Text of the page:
Today’s Scriptures: Lectionary selections from the Revised Common Lectionary Year C
In Texas, September is a big month for Gay Pride festivals. We do know that most of the nation celebrates Pride in June, but it is simply too hot, so we delay to September in hopes of some modestly cooler temperatures. When Pride celebrations began, they made the statement that the LGBTQ community existed in our communities and deserved notice. Today they celebrate family and changing levels of acceptance. The scriptures from the September 8 lectionary fit the theme of pride and redemption well.
In Jeremiah we see the potter molding and remolding the clay until it becomes the vessel he set out to make. The original material was quality despite the flaw that came about in the initial molding. Perhaps too much pressure was applied in one spot or the potter’s attention went away for a moment. Regardless of the flaw, the clay was pulled together and the right vessel was formed.
The Epistle to Philemon tells one of the most powerful stories of human redemption in the Bible. We do not know the origin of the conflict that led to the separation of Onesimus and the church. What we do know is that in the time he has been with Paul, he has become a valuable companion and partner in service. The text makes clear that, despite whatever caused the separation, Onesimus belongs in the church and should be welcome there.
Psalm 139 poetically reveals our ultimate connection to God – his knowledge and value of each of us. God knows us like no other. His direction for us is specific to us. No message of exclusion can stand against the message of attention God paid to each of us in our creation. When we fully understand the power in the message that God, and none other, personally knit together, every person what believer can label any person “less-than?” The more I have pondered this one idea, the more powerful I realize it is. As powerful as redemption and reconciliation are in the Biblical scale, the message of relationship as told in Psalm 139 overshadows them both. No theology can stand against a personal relationship with God, no matter how adamant the adherent.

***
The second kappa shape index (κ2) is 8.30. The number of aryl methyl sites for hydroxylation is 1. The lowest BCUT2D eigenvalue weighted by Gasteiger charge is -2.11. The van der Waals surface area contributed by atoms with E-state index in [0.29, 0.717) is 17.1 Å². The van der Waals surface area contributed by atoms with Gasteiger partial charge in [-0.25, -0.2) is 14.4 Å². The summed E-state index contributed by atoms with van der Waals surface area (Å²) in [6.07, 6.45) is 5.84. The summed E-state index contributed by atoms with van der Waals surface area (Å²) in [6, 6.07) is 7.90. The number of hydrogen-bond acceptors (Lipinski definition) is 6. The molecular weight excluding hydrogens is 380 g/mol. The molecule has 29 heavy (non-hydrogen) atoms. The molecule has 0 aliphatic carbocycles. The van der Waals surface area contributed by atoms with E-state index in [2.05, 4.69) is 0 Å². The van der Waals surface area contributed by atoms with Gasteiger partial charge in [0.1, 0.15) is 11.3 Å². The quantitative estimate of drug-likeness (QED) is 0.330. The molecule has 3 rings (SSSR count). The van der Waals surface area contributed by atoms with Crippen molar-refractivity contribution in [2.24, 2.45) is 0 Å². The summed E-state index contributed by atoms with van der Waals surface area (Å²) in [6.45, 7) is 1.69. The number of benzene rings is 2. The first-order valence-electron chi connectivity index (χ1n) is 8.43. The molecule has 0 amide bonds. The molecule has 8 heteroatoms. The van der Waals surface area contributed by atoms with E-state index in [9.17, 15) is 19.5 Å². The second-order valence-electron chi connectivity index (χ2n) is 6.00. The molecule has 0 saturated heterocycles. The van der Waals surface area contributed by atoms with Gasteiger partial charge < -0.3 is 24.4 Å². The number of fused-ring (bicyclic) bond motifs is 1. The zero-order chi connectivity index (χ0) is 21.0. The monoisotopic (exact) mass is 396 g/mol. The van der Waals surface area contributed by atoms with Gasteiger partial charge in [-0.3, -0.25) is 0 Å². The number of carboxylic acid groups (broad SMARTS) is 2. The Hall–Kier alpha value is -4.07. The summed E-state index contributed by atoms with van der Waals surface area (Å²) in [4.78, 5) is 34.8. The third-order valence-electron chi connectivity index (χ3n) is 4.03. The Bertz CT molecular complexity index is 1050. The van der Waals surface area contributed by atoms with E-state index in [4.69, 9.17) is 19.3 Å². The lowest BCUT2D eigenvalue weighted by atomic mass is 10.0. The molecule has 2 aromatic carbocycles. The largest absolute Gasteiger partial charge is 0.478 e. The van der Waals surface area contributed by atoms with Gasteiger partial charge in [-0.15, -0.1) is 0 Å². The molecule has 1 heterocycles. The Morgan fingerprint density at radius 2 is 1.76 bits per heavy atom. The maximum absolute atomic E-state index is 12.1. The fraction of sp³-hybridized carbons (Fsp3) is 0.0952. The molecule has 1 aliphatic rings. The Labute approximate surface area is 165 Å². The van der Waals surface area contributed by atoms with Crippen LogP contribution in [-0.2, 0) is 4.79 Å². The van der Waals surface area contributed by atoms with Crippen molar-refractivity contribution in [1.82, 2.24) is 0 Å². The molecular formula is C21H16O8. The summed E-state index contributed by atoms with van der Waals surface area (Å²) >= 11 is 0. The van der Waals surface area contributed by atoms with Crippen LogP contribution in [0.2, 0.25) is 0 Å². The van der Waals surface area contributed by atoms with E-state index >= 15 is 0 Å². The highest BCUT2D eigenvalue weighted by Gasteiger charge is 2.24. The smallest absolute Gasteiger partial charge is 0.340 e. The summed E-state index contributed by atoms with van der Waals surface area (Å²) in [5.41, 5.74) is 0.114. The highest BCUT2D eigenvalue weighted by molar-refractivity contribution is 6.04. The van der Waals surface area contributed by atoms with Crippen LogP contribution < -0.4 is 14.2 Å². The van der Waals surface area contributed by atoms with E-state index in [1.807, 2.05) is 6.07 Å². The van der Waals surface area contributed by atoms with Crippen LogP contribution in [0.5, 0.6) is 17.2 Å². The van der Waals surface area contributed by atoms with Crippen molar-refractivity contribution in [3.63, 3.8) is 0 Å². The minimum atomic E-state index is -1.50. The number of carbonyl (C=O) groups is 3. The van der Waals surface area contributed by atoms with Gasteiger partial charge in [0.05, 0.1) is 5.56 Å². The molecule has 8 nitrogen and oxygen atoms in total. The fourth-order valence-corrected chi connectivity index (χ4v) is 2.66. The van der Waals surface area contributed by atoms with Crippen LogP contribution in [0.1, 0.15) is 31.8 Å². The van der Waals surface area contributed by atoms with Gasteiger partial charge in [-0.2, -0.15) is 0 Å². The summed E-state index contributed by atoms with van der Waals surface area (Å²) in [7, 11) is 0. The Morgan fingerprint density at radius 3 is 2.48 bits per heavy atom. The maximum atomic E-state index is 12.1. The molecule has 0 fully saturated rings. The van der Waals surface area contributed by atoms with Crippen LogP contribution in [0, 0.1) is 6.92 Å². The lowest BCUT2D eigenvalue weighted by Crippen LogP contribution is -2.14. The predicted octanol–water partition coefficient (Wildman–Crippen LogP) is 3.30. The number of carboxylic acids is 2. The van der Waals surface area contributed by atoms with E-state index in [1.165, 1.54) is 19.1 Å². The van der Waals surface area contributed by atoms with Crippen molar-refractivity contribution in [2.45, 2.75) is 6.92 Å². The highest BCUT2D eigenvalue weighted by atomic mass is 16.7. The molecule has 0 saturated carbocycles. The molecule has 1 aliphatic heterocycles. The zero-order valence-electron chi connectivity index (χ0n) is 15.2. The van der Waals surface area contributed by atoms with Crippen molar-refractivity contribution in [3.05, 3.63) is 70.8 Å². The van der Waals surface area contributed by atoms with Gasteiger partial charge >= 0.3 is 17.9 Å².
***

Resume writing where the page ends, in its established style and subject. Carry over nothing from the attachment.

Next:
Much like Onesimus, the LGBTQ community has historically been pushed outside the community of the church for a long list of reasons. The passages in Jeremiah and Philemon are just two examples of the redemptive and inclusive nature of God’s love; the language here and elsewhere calls all persons to community in the church. Fortunately more and more churches are finding that message of the Bible and are becoming welcoming and affirming to ALL people. Forgiveness, redemption, and reconciliation are powerful tools of the church, but none of them match the relationship we have with God, and ultimately that relationship is what matters most.
Revised Common Lectionary Daily Readings, copyright © 2005 Consultation on Common Texts. www.commontexts.org